For the first time in my life, I saw things from the perspective of a patient on a gurney as I was wheeled through double doors and down a hall. [And I got to be by your side in the crowd of nurses and midwife wheeling the gurney!] For the first time, I felt myself attached to an IV and then given a HepLock so that I could move around. Seven centimeters meant that I had made it through active labor and was now in transition: the most challenging phase but also the shortest, and the very last before pushing. A very nice nurse asked me if I wanted an epidural. [She said it in a really sweet voice, like she was offering you candy. She was not making it easy for you to say “no thanks.”] I quavered. If I got the drugs, I could stop feeling like I was being repeatedly run over by an SUV. But they might also interfere with the last stage of the process and lead to a c-section.
The only decision I could make was that I wanted to be in the shower again. [Actually, you looked at me and said “I think I might want the epidural . . . .” And the nurse said “OK,” and started making arrangements for it. And then I had to say “she hasn’t decided yet,” because I knew that your use of the word “might” meant that you weren’t sure.] Charrow appeared and she and Mr. Ben together took on the job of getting me from 7 cm to 10 and across the finish line. They supported me as I stood crying under the [pathetically low-water-pressure] faucet, trying to twist myself into a comfortable position; afterwards, they took turns rubbing my back and holding my hand, listening to me babble and telling me I was doing great. They used up all the cold-packs in the room and moved on to latex gloves filled with ice, which they had to refill from the machine in the hall. I couldn’t have made it through without them. They propelled me forward; they propped me up; they cheered me on.
Then it was time to push.
“Hold your breath, bear down, and then roar like a lion,” said my otherwise sensible midwife. I looked at her like she was crazy, but she didn’t offer an alternative. I tried, though I wasn’t very successful. After several really strong contractions, she broke my water for me on the table and unspeakable liquids poured out of me, including meconium, a sign of fetal distress. Donna’s demeanor didn’t change — she remained calm and controlled — but a grim nervousness settled around the table: it was clear that I needed to deliver the baby soon. An hour later I was doing no better at the purple pushing. “I can’t, I can’t,” I sobbed. “She’s coming, she’s coming!” everyone replied. “Just a little more! We can see her hair!”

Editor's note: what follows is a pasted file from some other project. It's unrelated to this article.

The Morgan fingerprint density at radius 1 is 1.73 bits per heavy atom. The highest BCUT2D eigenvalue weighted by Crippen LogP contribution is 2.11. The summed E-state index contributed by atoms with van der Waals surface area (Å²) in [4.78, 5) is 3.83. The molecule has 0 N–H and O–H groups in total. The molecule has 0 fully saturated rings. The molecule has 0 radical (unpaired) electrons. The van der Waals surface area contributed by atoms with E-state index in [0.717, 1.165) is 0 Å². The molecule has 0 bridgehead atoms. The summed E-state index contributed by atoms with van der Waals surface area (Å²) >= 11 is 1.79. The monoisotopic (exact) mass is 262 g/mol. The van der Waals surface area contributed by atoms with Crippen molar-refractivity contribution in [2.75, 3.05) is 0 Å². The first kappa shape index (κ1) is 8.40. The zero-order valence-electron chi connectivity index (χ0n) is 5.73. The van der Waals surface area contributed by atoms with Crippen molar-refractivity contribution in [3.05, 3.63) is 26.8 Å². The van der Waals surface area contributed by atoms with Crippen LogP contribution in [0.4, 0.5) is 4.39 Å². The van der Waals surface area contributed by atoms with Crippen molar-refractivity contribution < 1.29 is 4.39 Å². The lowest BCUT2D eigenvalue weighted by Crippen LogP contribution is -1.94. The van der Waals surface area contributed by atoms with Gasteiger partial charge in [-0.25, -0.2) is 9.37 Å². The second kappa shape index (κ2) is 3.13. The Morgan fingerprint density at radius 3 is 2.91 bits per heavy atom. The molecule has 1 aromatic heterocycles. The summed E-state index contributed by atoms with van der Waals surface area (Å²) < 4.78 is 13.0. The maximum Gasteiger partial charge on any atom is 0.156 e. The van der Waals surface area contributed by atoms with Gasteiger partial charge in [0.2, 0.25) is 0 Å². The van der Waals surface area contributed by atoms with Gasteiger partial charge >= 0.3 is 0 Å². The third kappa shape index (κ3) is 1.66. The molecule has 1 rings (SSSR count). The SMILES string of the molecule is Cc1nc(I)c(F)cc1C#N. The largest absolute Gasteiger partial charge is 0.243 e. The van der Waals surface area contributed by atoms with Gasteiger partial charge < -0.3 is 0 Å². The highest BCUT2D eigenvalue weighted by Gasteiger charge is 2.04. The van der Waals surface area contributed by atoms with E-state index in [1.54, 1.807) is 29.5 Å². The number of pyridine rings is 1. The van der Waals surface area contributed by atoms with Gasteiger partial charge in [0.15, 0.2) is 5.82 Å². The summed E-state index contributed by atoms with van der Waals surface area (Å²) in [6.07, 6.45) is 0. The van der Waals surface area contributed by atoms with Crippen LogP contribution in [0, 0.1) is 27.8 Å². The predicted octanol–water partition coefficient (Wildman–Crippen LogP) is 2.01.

Donna summoned a team of pediatricians to be on hand as soon as the baby emerged. I was beginning to feel like she never would. All there would ever be of her was hair. Why had I not immediately said yes to the drugs? I couldn’t stand the pain; the pain was bigger than I was and it had eaten me alive. I wanted to go unconscious, to have them cut the baby out of me, to be done with all of this. I couldn’t do it. I couldn’t.
“Her head! It’s coming! Just a little more!”
Mr. Ben on one side, Charrow on the other, pushing with me, crying with me; the nurse and the midwife exhorting me from between my legs; the unbelievable pressure; the pediatricians grouped just out of sight, waiting; roaring; and finally, finally, a tremendous swoosh and release. Donna caught something squirming and hot and passed it to the pediatricians. My eyes couldn’t focus — I found out later than I had burst blood vessels in and around them, leaving me looking like a boxer who’d gone down in the fifth. Charrow stayed with me while Mr. Ben followed the tiny, messy human being struggling in the gloved hands of the doctors.
[Things happened very quickly: there was the moment when Donna pulled over her rolling tray covered with surgical tools from the side of the room. Then there was the moment when they got your legs into the stirrups, the moment when there was a quick snip snip that no one commented on, but I asked about afterwards, and the moment when they put the big blue tarp up to catch whatever liquid came out with the baby. When the baby came out, it looked like the impossible was happening, it looked like CGI. There was this smushy yellow elongated alien with hair and eyes that emerged out of the area immediately next to your vag.]
An aggrieved cry resounded through the hospital room and we all breathed again. “Can I stop pushing now?” I asked the nurse, who rewarded me with a laugh. Then I added, “OK, I’ll take the drugs.” Charrow grinned. A world with no contractions in it! The very air was euphoric. My sense of humor, my sense of self, came back. I had a brief glimpse of something pulsing, huge, and red, like a jellyfish from outer space, as Donna delivered my placenta and started sewing me back together.
Lara had come out occipital posterior, or sunny-side up, which is rare and accounts for the extra difficulty of the delivery, including a natural tear and Donna’s small incision. (Which, by the way? OUCH.) The difficulty was compounded by Lara holding one fist stubbornly next to her face, like a stuffed animal she was clinging to, as she emerged.
The doctors finished prodding the baby, whose Apgar score had gone from an initial, worrisome 4 to a robust 8 within minutes, and handed her to me to warm up against my chest. She was skinny and long, funny-colored and scrunchy-faced, with lots of dark hair and an exhausted look in her eyes that I could imagine mirrored the one in mine. She was amazing: an amphibian churned out of dark water and thrown up on the shore of my body. All I could do was hold her and breathe.
Nearly two months later, I haven’t advanced much further than that, but she has. She’s become a very successful, charming, chubby little mammal who seems none the worse for her atypical delivery. I spend half my day staring at her, trying to wrap my mind around the fact that she used to be floating inside me, and and now thrives on the milk my all-you-can-eat Brestaurant provides. We had quite an adventure together, her and her father and me, one I can’t imagine two of the three of us, or Aunt / Doula Charrow, will ever forget.